From residents, growing feelings of fear, frustration, and disgust

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By Peter Schworm and Vivian Yee
Globe Staff / July 30, 2011

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From her front porch in Dorchester, Donna Meyers let loose a weary sigh meant for politicians in Washington, like a mother who’s frustrated with her kids. Meyers, 60, doesn’t usually follow politics closely. But during the protracted deadlock over raising the ceiling on the government’s massive debt, she has followed every twist and turn.

She hasn’t liked what she’s seen.

“It’s unbelievable they can’t figure this out,’’ Meyers said. “The deadline is just a few days away, and it seems like they’re getting further apart.’’

With the crisis showing little sign of resolution and the threat of default looming, frustration welled to a bursting point yesterday across the region. Many of dozens interviewed said they had never been so disillusioned with the political process, and most bitterly derided elected leaders for bringing the country to the brink of economic calamity.

“I think the lawmakers should be fired,’’ said Peter Shea, 56, a Braintree resident who works in Boston. “They’re a disgrace.’’

Shea said he supports substantial spending cuts to rein in the deficit and that the wealthy should also pay more in taxes. Like most observers interviewed, he said the solution seemed self-evident, if only both sides would meet each other halfway.

“This should’ve been resolved a month ago,’’ he said. “There were more complex issues in the NFL strike.’’

Opinion on who deserved the brunt of the blame for the high-stakes standoff varied by party affiliation, with most people holding the Republican Party, particularly its Tea Party wing, chiefly responsible.

But across the political spectrum, people were alarmed that lawmakers had let the problem reach this point and that a situation that had been handled routinely in the past was now causing such turmoil, they said.

“I have a hard time believing that they could let it reach this level and not take appropriate action,’’ said Sally Ward, 57, of the South End.

Treasury Secretary Timothy Geithner has said the government will reach its $14.3 trillion borrowing limit Tuesday and will no longer have enough money to pay all its obligations, including Social Security and other entitlements.

That prospect had many older residents on edge, though most believed Congress and President Obama would ultimately reach a stopgap deal to keep the government running.

“Something will be worked out,’’ said Roger Cox, a 79-year-old walking through Union Square in Allston. “But I’m extremely disgusted with all members of the House and Senate. They have a job to do, and they’re not doing it.’’

Many castigated politicians for failing to find common ground on an issue so crucial to the country’s economic well-being and urged them to set aside political considerations.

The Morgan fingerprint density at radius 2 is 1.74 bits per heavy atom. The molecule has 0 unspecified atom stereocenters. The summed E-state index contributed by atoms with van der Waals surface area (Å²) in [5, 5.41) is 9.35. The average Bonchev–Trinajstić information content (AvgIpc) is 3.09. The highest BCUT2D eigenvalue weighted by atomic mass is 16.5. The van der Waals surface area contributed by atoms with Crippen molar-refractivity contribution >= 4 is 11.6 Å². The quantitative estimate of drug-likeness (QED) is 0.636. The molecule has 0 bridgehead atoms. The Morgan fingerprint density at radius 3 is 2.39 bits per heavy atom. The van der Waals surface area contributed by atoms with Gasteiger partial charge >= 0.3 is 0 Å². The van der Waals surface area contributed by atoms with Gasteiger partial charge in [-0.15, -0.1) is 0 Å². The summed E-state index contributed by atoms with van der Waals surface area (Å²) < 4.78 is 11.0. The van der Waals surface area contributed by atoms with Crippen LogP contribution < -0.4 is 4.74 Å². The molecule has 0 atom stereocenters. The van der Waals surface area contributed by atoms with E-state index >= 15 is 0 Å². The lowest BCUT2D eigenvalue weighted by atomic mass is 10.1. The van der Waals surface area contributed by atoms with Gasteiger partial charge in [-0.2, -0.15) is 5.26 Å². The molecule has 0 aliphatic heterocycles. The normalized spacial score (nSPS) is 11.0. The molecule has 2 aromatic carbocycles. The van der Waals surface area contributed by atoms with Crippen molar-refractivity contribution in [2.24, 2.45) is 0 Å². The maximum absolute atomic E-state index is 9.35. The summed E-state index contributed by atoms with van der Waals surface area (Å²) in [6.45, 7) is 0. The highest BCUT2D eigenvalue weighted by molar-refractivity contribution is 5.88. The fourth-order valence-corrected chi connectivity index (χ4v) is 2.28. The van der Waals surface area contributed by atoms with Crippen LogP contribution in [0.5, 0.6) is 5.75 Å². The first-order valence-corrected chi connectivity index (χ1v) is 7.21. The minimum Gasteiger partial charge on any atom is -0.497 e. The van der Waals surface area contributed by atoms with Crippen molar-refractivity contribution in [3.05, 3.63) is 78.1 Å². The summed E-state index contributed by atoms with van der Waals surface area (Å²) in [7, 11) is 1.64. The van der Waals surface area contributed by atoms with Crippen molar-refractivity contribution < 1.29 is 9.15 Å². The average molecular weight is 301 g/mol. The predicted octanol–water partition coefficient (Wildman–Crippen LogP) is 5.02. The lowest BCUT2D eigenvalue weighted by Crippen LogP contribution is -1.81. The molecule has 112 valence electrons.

“Nobody wants to compromise,’’ said Peter Obour-Mensah, 44, of West Roxbury. “But there comes a time when you have to compromise for the sake of the whole country.’’

Obour-Mensah said he has followed the developments almost hourly and worries the uncertainty is hurting the economy.

With the government’s debt skyrocketing, the two parties have clashed over how to rein in the deficit. Many interviewed yesterday said they supported a combination of spending cuts and tax hikes and chided tax-averse Republicans for refusing to cede ground.

“I think it’s a damn shame that 100 [Tea Partiers] are going to affect the fate of this country,’’ said Brian Skinner, a 55-year-old Democrat from Allston. “All they care about is starving the beast - the government.’’

Yet many also noted that the government had to learn to live within its means.

Jason Gell, a 33-year-old real estate broker, said that means both sides have to give and take.

“The Republicans have a point that there are way too many entitlement programs,’’ he said. “The Democrats have a point that we need to raise taxes and cut the loopholes for upper-class people.’’

But with both parties already jockeying for advantage in next year’s election, many feared politics as usual would prevail.

“They’re worried about their own political agendas without taking the rest of the country into consideration,’’ said Larry Toney, 55, of Boston. “I feel like it’s a game that’s being played out.’’

With the country deep in debt and plagued by an often poisonous political debate, some said they had lost faith in the country’s future.

“Right now I really think about going back to Europe,’’ said Tom Danicki, a 37-year-old Polish immigrant who moved to Boston five years ago. “This is not the America I was dreaming about.’’

For many, the debt negotiations were as abstract and confusing as they were troubling.

Kurtis Kurpeski, 24, of Dorchester, said he tried to keep informed but found it frustrating to follow all the maneuvering.

“It changes all the time,’’ Kurpeski said. “I don’t even know what to believe anymore.’’

Gertrude Filon, 73, of Roslindale, had hoped the House plan would resolve the crisis but was disappointed when the vote was tabled Thursday night. Enough was enough, she said.

“It’s only talk, talk, talk,’’ Filon said, shaking her fist in the air. “We want to see action!’’

Globe correspondents Sara Brown, Daniel Adams, and Matt Rocheleau contributed to this report. Peter Schworm can be reached at